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The grapes are starting to ripen.

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Jason’s Vineyard: No, It’s Not a Pirate Ship           June 24, 2017



Ancient Greek ships, like the Argo, had painted on eyes to help navigate.


The ship-shaped bar even has a mast and sail, and the ceiling is painted to look like the sky.

Anyone unfamiliar with Greek mythology could be forgiven for thinking, when they sighted the ship-shaped bar, complete with mast and furled sail, that it was supposed to resemble a pirate ship.  However, the design of the bar—and of the ship on the wine labels—is meant to evoke the great ship the Argo, which set off with its crew of heroes, led by Jason, to find the Golden Fleece.  Jason Damianos, the son of the owner of Pindar and Duck Walk, was clearly quite pleased with his namesake hero, and not only designed his bar to resemble the Argo but also named some of his wines after elements of the heroic voyage and opted to raise sheep (golden fleece, get it?) on his property.  Sadly, Jason was killed two years ago in a car accident.  However, the family has continued to own and run his vineyard and his small herd of sheep (plus at least one llama).


The llama–and the sheep, we were told–had all recently been shorn.


Jason’s is a fairly large facility, with an expansive outdoor covered porch where a singer was entertaining guests the day we came (but so loudly that we opted to stay inside).  The servers keep track of your tasting by giving you a pile of tokens, taking one away each time they serve a taste.  That works well for large groups, which they do welcome.  The menu offers a flight of five wines for $10.  Since they have thirteen different wines, we decided to do two tastings, one of whites and then another of reds, which we clarified with our server after a bit of discussion.  As we thoughtfully considered each wine, our server became more and more enthusiastic about helping us, pouring a couple of “extras.”  As a result, the only wines we did not try are the two rosés.


One view of the porch.


There were no signs about whether or not they allow outside food, so I assume they do.  They also had a small selection of cheeses and crackers in a refrigerated case.  By the way, I only have vintages for a few of the wines.  The menu doesn’t mention them and neither did our server, who whisked most bottles away before I could check.


The winery building is quite attractive.

  1. Golden Fleece                 $18.95

Apparently, this was a wine Jason meant to be his signature one, a blend of 41% chardonnay, 24% seyval blanc, 21% Cayuga, and 9% vidal blanc.  Noting this unusual collection of grapes, we asked if any of them came from Upstate.  Yes, said our server, she thought the Cayuga did, but wasn’t sure about the rest. However, according to the winery web page the Cayuga is actually grown locally. Tasting it, we were wondering whether this would be a collection of wines we would even want to taste, as it was much too sweet for us.  The menu describes it as “crisp,” but it made me think of candied or canned pears in syrup.  The aroma had combined minerality with floral and cat pee notes, so I was hoping the wine would be more interesting than it proved to be.IMG_3926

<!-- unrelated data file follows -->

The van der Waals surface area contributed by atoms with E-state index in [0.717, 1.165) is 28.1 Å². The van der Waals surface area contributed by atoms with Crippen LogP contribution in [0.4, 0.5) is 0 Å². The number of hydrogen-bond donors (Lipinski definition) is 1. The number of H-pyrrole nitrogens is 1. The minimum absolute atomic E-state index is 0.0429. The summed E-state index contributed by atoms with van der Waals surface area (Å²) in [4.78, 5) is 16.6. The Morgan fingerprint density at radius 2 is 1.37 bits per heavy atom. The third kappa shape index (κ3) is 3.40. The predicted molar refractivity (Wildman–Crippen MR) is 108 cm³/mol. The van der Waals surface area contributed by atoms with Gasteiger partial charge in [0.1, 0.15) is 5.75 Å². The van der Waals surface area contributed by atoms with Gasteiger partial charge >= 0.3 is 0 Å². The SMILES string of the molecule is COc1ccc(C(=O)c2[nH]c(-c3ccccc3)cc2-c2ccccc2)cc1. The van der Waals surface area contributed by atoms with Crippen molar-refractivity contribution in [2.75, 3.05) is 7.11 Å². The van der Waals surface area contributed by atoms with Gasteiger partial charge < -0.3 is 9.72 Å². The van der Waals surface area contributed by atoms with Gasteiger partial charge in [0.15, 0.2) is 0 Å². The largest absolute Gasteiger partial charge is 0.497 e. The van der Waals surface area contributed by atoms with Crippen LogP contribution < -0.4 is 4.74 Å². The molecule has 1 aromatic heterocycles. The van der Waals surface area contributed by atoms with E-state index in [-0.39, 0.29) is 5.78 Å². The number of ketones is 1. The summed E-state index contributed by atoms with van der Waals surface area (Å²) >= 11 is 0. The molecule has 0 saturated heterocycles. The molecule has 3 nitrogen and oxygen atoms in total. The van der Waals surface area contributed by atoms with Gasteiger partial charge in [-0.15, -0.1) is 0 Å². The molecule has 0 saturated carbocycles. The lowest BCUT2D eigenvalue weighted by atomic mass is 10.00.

1. Sauvignon Blanc $24.95

I have to say that this had a rather unpleasant smell, like rotting garbage, but fortunately it tasted better than it smelled.  That’s one of the aspects of wine that fascinates me—how the smell and the taste can be so different.  Anyway, this one WAS crisp, and rather nice, dry, with tastes of lemon and mineral.  It would pair well with oysters.

  1. Pinot Blanc $34.95

We liked this one, too. The smell combined a funky, forest-floor element with a metallic scent, and the taste had lots of citrus.  I was thinking blood orange, with end notes of pineapple, and found it mouth-watering.  It would complement spicy food nicely, like maybe a shrimp fra diavolo.

  1. Chardonnay $29.95

In general, I’m not a fan of oaked chardonnays, and this one did not convert me, though it was not too heavily oaked.  As my tasting buddy said, “It’s neither here nor there.”  Aromas of vanilla and almonds, tastes of butterscotch and lemon, and a rather thin mouth feel.  Our server informed us that this was the last of the 2012 vintage, on sale for only $12.95 a bottle, or $100 a case.  A good buy, but not enough to tempt us.


The servers use these tokens to keep track of how many tastes you get.

  1. White Riesling $27.95

What, we wondered, is a white riesling?  Aren’t all rieslings white?  Our usual server was occupied elsewhere, and the cheerful young lady who poured this one for us had no idea why this one was labeled “white.”  In any event, we dumped most of the glass, as it was unpleasantly sweet.

  1. 2006 Merlot $26.95

The servers rinse your glass with water between tastes, which is nice—except when they don’t dump out all the water.  This is a pretty typical North Fork merlot, with scents of cherry, wood, and tobacco and a taste of cherry, though with a somewhat bitter finish.

  1. 2005 Cabernet Sauvignon $12.95